Video of fox hunt disturbs Egyptian animal lovers

When an Egyptian TV show sent its host out on a fox hunt, the graphic footage spurred viewers to action.

al-monitor An Arabian red fox is pictured at Al Karaana Lagoon, Qatar, on July 6, 2019. Photo by Wikimedia Commons user OgreBot.

Topics covered

tv, torture, nature, wildlife, fishing, hunting, animal abuse, animal rights

Dec 26, 2020

CAIRO — Social media activists and animal rights associations in Egypt have been railing against hunting for weeks, furious over footage of a fox being brutalized on an illegal hunt.

During the Dec. 15 episode of "Sabaya al-Kheir," TV presenter Riham Saeed apologized for airing in a previous episode video of a fox being hunted and tortured. She claimed that the animal depicted was fed and received treatment before being freed. 

The controversial Dec. 2 episode showed the fox crying as it was trapped before being brutally bound and hung up. The video was taken by the show's staff on a trip with professional fox hunters, who make their living by selling the fur. The video angered social media and animal rights activists.

Mira Gamal, director of the Mira Gama Shelter in Egypt, told Al-Monitor that the apology was not enough and that those involved in the incident, including Saeed and the men who took her hunting, should have been charged with damaging Egypt's reputation before the world.

Gamal stressed that the brutal practices inherent to the fur trade gives Egypt a poor image among developed countries that protect animal rights. She said the video suggests that Egypt permits poaching of wildlife and called for punitive measures to be taken as a deterrent.

The Supreme Council for Media Regulations ordered that the show be suspended and for Saeed be investigated in light of the angry reactions. A short review took place Dec. 7 and concluded that Saeed could resume hosting the show provided that she apologize on the air.

Lawyer Rania Hamza, a legal representative for a number of animal rights groups in Egypt, told Al-Monitor that Egypt's laws do not do enough to protect animals from illegal hunting as they give the judicial authorities too much discretion in sentencing.

She added, “Since the culture of protecting animal rights is not common or prevalent in Egyptian society, many judges prefer to sentence the hunters with a fine instead of imprisonment. The fines do not exceed 50,000 Egyptian pounds [$3,184], which is a small amount compared to the price of the fox's fur.” The fines, she said are far too low to dissuade the hunters, who can pay them once per trip and still turn a profit.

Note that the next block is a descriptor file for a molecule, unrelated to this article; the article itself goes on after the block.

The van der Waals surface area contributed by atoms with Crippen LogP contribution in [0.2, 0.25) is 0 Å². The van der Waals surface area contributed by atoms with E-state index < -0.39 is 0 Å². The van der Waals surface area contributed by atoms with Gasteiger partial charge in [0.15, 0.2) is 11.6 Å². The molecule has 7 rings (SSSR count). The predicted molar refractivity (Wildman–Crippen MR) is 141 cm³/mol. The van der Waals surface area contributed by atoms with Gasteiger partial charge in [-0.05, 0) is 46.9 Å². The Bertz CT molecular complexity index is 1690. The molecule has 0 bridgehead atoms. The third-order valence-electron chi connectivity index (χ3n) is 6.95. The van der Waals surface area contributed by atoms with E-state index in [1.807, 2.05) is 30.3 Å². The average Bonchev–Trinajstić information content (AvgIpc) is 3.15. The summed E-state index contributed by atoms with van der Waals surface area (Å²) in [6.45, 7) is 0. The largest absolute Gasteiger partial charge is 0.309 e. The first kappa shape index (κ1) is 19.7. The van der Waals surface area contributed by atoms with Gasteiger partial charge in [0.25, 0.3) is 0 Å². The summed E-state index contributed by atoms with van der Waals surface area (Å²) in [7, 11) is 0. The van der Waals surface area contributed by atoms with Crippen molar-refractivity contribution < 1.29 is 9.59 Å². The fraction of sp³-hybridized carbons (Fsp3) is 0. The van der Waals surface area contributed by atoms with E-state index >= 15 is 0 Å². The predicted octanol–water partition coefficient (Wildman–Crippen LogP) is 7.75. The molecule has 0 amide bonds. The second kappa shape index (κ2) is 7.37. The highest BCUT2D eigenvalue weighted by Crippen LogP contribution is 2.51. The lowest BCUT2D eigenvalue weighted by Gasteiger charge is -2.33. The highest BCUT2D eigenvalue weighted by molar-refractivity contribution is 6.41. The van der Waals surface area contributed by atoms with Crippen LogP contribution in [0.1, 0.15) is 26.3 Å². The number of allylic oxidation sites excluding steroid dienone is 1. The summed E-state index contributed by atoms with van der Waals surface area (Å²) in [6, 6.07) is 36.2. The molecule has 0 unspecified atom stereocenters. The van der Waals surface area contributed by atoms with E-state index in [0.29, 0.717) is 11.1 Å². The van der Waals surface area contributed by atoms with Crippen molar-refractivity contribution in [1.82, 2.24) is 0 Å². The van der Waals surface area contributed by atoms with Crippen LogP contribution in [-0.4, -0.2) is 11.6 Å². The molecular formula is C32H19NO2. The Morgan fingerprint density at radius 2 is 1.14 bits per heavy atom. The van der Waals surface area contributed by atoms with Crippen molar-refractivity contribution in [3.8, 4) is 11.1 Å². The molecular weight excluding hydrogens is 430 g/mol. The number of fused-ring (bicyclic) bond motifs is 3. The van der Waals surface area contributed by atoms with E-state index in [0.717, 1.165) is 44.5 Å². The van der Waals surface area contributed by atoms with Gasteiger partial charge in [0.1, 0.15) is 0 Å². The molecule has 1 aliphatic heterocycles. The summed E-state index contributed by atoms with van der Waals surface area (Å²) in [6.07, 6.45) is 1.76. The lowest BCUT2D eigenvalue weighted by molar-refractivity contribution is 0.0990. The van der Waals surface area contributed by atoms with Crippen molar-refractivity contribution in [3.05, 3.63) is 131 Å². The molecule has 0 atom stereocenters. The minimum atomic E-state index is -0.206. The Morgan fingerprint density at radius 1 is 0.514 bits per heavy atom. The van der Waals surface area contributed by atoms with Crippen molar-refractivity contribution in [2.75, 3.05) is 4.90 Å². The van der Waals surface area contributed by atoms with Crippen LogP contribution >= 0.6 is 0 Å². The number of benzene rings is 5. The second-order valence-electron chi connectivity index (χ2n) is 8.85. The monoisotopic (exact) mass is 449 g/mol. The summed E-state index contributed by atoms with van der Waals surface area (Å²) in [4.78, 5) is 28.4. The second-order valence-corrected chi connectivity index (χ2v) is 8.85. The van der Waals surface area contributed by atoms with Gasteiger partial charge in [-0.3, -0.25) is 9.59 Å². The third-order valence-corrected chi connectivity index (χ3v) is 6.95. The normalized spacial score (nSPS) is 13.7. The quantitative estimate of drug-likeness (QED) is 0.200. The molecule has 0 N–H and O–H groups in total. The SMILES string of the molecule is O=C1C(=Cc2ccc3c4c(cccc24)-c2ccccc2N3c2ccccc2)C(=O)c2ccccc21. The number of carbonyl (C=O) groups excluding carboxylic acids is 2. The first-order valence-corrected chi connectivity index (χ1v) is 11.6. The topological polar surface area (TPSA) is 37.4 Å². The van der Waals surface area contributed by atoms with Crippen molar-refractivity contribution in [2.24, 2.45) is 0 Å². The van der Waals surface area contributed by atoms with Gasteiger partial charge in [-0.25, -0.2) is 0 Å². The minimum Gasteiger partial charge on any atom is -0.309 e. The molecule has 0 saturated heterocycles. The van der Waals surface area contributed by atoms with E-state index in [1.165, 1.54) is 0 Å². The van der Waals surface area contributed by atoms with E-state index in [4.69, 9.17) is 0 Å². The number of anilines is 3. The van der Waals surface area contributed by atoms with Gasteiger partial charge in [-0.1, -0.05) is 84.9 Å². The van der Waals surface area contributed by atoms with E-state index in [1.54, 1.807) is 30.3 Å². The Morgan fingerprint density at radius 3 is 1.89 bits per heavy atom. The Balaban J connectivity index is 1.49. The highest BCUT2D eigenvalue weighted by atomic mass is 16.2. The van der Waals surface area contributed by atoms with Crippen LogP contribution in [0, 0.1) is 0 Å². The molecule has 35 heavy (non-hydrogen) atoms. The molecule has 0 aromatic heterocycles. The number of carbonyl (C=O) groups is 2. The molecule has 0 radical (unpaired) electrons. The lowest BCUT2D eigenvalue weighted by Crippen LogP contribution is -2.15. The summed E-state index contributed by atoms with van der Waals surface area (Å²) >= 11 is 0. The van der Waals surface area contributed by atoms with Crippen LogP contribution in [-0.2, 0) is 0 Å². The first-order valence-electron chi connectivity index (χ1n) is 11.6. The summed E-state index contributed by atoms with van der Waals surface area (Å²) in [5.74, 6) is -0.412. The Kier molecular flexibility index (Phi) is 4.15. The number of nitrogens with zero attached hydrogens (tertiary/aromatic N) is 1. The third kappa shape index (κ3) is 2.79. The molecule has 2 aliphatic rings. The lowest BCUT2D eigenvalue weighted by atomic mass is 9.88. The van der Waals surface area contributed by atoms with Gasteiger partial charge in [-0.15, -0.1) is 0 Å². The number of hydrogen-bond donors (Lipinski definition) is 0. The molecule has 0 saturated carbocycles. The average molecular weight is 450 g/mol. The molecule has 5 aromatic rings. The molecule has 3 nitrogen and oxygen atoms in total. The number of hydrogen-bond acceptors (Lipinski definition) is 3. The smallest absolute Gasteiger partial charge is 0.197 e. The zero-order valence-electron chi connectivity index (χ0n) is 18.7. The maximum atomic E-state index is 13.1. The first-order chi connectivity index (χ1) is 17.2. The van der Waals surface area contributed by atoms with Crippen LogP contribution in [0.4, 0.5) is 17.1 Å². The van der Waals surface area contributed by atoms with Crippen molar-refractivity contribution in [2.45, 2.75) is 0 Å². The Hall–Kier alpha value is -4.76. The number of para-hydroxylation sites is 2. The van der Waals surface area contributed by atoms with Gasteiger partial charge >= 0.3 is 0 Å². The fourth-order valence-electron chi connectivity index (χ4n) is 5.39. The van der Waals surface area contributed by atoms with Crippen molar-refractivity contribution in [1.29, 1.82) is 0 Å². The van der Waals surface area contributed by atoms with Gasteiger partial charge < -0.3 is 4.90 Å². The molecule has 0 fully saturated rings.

Article 28 of Environmental Law No. 4 of 1994 prohibits the killing or capturing of wild animals or their possession or trafficking, whether alive or dead, whole or in parts, or actions that cause ecological harm such as tampering with their dens and eggs. Licenses for hunting and fishing are very strict and difficult to obtain.

Article 84 of the law stipulates that the violators of Article 28 shall be punished with a fine of 5,000 to 50,000 pounds ($318-$3,184), and that the animals, plants and fossils shall be confiscated as well as machinery, weapons, equipment and the means of transportation used in committing the crime.

Abdel-Rahman Youssef, founder and president of the Cairo Animal Rescue Team, believes that the law could protect Egypt's animals, but the problem is implementation. He told Al-Monitor, “The Ministry of Environment, which is concerned with protecting animal rights and the ecological balance from illegal hunting, has not announced taking any [serious] action in filing a complaint with the public prosecutor to hold Saeed or the hunters accountable. Although many independent lawyers filed complaints, none of them have been considered.”

The Egyptian Ministry of the Environment condemned the episode on Dec. 3, saying that it promotes illegal hunting and animal torture and poses a threat to biodiversity and livestock. While Minister of Environment Yasmine Fouad stated that the ministry did not license the hunting trip and that it would take legal measures against the presenter and hunters, without specifying or announcing taking any legal action till this moment. Al-Monitor contacted the ministry’s spokesperson, but he did not answer the call.

Samir Sabry, a well-known lawyer in Egypt, submitted a complaint Dec. 4 against Saeed and Al-Nahar TV, which broadcasts the show, and demanded she be prosecuted. The prosecutor has not taken any action.

Youssef warned that the illegal hunting puts Egyptian lives at risk. He explained that when wild animals are disturbed from their habitat in the desert, they may be pushed closer to the cities and endanger the lives of the residents.

Youssef further stressed that illegal hunting of animals such as foxes disturbs the ecological balance and allows their prey, poisonous reptiles such as snakes and scorpions, to flourish. He warned that these animals pose a threat to people who live near desert areas. For example, a highly dangerous snake is spreading in the Fifth Settlement due to urban sprawl and ecological disruption in the deserts surrounding the new urban communities.

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